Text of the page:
Nearly all modern women wear them. Athletes, healthcare professionals, corporate executives, students, mothers, retail sales clerks, and teachers all adore their high heel shoes. But too often there is a price to be paid for this passion. It doesn’t have to be that way. I want to show women that by focusing on foot health and making smart choices, we can all keep the heels and lose the pain.
Tens of millions of women worldwide love stylish high heels, yet as many as 70% of us complain of foot/back fatigue and chronic pain. Too often we find that a great pair of shoes will hurt not only our feet but also our knees, back, posture and even the way we present ourselves socially and in business.
Why is this? Well, first of all, heels put our feet in an unnatural position. Not only is the heel elevated, the calf muscle shortened, and the gravity line thrown forward, but also now much of the weight of the body is moved onto a point about the size of a dime at the bottom of our feet. How can we be surprised when this not only affects our feet but also radiates throughout the body? I’ve seen this in my own body and those of my clients, and you may have already felt it yourself. The more I studied this subject the more I found our feet, in many ways, are a reflection of our overall health.
Well, I’m not here to tell you to give up heels. It’s quite the opposite, in fact. Heels have been with us for hundreds of years. They are part of the fabric of our history, and an interesting history it has been. In the beginning men wore heels, before giving them up in part due to pain. We’ve seen heel height go up and down as a reflection of both wealth and society. We’ve seen shoes dominate our closets, our media (thank you Sarah Jessica Parker), and now Wall Street as Jimmy Choo and others have taken their companies public. No, High Heel shoes are here to stay, and I am a fan.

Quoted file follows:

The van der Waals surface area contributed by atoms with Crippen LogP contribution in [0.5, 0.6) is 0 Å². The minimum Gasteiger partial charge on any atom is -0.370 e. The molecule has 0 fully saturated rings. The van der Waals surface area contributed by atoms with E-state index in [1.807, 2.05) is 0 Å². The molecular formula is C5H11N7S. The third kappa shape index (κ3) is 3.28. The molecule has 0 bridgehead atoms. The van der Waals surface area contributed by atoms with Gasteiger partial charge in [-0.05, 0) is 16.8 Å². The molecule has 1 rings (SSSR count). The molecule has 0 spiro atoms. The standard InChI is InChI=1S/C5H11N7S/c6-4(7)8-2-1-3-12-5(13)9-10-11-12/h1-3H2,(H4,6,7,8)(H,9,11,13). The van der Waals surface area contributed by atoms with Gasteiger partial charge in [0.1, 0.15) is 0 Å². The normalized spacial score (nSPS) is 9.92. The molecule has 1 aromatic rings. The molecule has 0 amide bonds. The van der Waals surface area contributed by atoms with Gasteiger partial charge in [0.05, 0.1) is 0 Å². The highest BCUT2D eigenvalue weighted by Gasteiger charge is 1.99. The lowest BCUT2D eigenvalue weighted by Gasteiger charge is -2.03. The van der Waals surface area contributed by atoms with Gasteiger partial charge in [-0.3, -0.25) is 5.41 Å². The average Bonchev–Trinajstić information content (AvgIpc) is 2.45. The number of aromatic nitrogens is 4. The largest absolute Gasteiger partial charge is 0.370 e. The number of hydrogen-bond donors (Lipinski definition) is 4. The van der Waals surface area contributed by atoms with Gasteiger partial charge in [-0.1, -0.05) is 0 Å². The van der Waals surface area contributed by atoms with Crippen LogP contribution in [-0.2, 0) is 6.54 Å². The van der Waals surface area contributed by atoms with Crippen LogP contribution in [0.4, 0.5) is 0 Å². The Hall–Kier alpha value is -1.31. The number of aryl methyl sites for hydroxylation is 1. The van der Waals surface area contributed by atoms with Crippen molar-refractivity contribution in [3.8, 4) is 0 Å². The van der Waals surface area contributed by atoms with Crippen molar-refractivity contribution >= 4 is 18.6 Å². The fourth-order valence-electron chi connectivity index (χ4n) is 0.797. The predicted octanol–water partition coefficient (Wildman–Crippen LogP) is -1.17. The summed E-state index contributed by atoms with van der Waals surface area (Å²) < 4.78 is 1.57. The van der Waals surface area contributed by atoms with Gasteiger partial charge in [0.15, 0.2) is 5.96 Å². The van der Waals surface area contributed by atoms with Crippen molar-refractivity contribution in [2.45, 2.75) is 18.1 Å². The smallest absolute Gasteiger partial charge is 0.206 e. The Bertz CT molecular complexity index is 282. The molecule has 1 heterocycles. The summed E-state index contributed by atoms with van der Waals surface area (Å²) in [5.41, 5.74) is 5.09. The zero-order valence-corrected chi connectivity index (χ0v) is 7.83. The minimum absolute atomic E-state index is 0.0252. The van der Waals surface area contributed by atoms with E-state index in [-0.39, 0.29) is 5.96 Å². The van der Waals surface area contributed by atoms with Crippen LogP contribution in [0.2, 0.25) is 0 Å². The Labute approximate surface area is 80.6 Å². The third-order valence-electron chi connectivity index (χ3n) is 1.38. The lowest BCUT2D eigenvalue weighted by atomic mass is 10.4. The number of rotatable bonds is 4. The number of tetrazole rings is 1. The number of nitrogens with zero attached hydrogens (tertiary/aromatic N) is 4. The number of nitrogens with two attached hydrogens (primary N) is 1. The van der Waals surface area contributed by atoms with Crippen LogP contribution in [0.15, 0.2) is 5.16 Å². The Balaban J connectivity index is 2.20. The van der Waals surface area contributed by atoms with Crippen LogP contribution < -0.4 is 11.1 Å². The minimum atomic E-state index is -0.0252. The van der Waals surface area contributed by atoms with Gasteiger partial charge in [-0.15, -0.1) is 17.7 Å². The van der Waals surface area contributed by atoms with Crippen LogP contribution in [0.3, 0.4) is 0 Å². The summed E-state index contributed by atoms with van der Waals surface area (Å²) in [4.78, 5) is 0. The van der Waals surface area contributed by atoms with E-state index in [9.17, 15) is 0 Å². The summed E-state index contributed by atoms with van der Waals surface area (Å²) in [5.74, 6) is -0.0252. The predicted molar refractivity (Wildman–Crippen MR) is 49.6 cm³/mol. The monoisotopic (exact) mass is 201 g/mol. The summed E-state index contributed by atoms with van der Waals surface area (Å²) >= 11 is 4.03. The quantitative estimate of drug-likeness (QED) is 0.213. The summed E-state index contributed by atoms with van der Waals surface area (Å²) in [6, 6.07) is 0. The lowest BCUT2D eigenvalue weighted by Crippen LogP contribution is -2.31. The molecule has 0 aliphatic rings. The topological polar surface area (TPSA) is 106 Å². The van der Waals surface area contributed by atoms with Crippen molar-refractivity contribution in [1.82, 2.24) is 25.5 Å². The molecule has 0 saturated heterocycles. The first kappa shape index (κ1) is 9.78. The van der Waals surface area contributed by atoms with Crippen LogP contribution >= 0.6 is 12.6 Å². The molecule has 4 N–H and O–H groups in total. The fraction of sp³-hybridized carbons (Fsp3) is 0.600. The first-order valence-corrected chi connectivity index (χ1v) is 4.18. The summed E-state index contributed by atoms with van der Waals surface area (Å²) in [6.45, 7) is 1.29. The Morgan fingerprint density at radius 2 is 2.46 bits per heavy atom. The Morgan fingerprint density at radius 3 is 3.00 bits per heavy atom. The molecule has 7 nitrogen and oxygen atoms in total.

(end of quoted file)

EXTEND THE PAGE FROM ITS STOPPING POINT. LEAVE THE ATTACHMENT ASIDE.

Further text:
Why You are an Athlete in High Heels
Professional athletes understand the severe demands their sports put on their bodies. So in the off-season their workouts must compensate for all the damage done by repetitive motion, collisions, or foot-pounding hustle. As an athlete, as all good athletes do, a woman in high heels needs a compensatory workout to counteract the effects of wearing heels. Not only can you slow down or reverse some of the pain and discomfort you may be experiencing, but also you can stand taller and longer in your heels.
That’s why I refer to women as Athletes in High Heels! Wearing high heels is a very demanding activity, and that’s why you should start thinking of yourself like an athlete, an athlete in high heels!
To get there I have a three step recipe: helpful habits, smart choices, and great exercises.
Let’s get started.
If we go to the doctor for back pain, besides prescribing x-rays and painkillers, a doctor usually suggests some PT or Pilates to strengthen the core. Have you ever heard a doctor prescribe a workout for the feet? Why do foot exercises have so little space in our culture?
Movement, simple movement, strengthens, creates space, and most importantly increases blood circulation which is key in the healing process of inflammation!
When is the last time you did something nice for your feet? I’ll give you a couple of hints right now, so we can all get started!
Whenever possible get in the habit of walking barefoot, barefoot, barefoot. Make your home a shoe free zone. Your feet have the potential to be as dexterous as your hands, but you’ve put them in bondage for years. Let them free. If you’re lucky enough to live by a beach or plan a getaway, that sand is the playground for your feet. Let them reach and dig and play and explore. It will not only feel good, but also it’s step one in reclaiming dexterity in your feet and more comfort in your heels. When you’re watching or sitting at your desk, there are great games you can play with your feet. Kick your shoes off, and try playing Mozart with you toes. Have fun.